When a headline broke in USA Today several years back calling Farmington, NM, “the worst place to raise a child,” my school took it personally. Having raised two daughters in the town, my wife and I had often commented to each other what a great community it was, and the great quality schools were part of that discussion. But the article went solely off of data, and I’m sure the authors had never set foot in our town.

Still, the article was a punch in the gut to our community and our schools. The data used to rank a community’s schools was the graduation rate. My school had taken a hit in this area under my leadership, dropping to under 68 percent. I knew we needed to address this. But how could we do more than we already were?

I began looking for ways to strengthen our support system to help struggling students. What I discovered was that outside community support was not only readily available, it was simply waiting for permission to be released into my school. Furthermore, it came from places I had not formerly expected.

Community mentors and their graduating seniors at the end of year banquet.

Many schools have counseling or guidance departments that leverage community resources to support struggling students—local counseling agencies; Boys and Girls Clubs; Big Brothers/Sisters; medical service providers; Children, Youth, and Family agencies; etc. All of these are critical supports, and they are at the ready to help youth in our schools. We began to invite these agencies to our strategic planning meetings, just to share what they offered and determine how we could further partner with them. One agency in our community, San Juan Safe Communities, developed a “trading card” program that selected high school students who were drug-free to promote healthy life choices to younger students. (See more at www.umattr.com.)

Then Leadership San Juan, a local community leadership development group that included representatives from the United Way and our community college showed an interest in partnering with us. One of my teachers took the lead in meeting with them and identifying some of our seniors who were struggling. They developed a list of local business and community leaders, including representatives from our own district, who would come in to mentor those seniors. Now, each week we have a steady stream of local businesspeople coming to eat lunch with our students and encourage them to reach their academic goals. A year-end banquet and special seats at graduation celebrated the strong support they provided our most at-risk seniors.

Deon Brown and Chris Parker, community volunteers who coordinate mentors at FHS for Freshman advisory.

We also realized we needed supports earlier than senior year. We looked for ways to strengthen our advisory system for freshmen, but our teachers were already overwhelmed. A community group made up of local pastors asked how they could help. Using nationally recognized curricula, the Four Corners Inspire program mobilized community volunteers to get background checks, prepare in advance, and come in once a week to share the lessons with our freshman classes. Not only did this address some of the social/emotional issues that students were struggling with, it also gave them another caring adult in their lives each week. Our hope is to expand this to our upper level classes in the years to come. (See a promotional video here.)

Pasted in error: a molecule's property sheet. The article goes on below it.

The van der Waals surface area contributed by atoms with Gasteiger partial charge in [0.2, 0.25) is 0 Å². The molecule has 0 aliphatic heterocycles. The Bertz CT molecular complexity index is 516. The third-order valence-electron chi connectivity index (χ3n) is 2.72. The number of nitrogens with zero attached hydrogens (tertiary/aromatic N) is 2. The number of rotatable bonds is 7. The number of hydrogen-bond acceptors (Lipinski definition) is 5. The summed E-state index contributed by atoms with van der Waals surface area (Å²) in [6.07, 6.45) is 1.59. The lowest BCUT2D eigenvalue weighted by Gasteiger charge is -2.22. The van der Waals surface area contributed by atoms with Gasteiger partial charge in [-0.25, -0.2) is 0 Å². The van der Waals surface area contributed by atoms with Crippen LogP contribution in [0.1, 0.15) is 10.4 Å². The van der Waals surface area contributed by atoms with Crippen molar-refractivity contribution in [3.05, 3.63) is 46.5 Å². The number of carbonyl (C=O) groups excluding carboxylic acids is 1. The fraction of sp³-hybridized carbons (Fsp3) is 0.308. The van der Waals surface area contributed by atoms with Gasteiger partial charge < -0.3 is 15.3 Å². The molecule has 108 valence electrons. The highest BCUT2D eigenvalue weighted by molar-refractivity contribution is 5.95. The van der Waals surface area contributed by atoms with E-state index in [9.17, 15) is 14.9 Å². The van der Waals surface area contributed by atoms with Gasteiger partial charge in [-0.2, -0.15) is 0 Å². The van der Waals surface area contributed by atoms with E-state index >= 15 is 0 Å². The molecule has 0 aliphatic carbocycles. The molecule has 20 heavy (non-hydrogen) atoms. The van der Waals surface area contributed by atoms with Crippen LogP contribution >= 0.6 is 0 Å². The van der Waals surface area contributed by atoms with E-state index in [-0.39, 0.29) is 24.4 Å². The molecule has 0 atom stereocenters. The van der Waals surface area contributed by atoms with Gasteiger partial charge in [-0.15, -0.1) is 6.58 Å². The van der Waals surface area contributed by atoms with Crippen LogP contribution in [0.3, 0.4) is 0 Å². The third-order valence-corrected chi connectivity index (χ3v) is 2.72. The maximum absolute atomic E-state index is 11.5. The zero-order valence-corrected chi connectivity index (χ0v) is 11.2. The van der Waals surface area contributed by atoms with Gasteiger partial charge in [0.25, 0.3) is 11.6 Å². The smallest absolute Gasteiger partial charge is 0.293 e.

Giving struggling students care for their immediate needs was a priority, but giving them hope for their future was also necessary. Academics make more sense when students see the application, and this is something our local business and industry partners can provide.

We found that local businesses just wanted to be invited to speak to classes, serve on career advisory teams, or have students train in their workplaces. A local oil and gas business partner now provides an internship class at its office building each year, while also coordinating annual “It’s Your Life” presentations to freshmen with local business leaders teaching the lessons. Beyond that, it funded full-time staff to help students get into college and find scholarship funds. We call it Financial Aide College Entrance (FACE), and last year our graduating class of 350 students were offered up to $10 million in scholarships.

While we still have work to do to strengthen each of these areas, the results we have seen in the last few years have been incredible. Our graduation rate improved 15 percent and is now over 83 percent. We believe this will only improve as our student support network continues to develop.

I believe we need to open the doors of our schools!  Local community partners are out there and are open to helping if we simply invite them. When teachers find themselves overwhelmed with all of the additional responsibilities, sometimes the answer is waiting outside our school and in our communities.

Tim Kienitz has been principal at Farmington High School for eight years and an administrator for the past 20 years. He served in the U.S. Peace Corps in The Kingdom of Tonga, spent 17 years in education on the Navajo Reservation, and is married to Cynthia Kienitz with two daughters, Ashley and Chantel.

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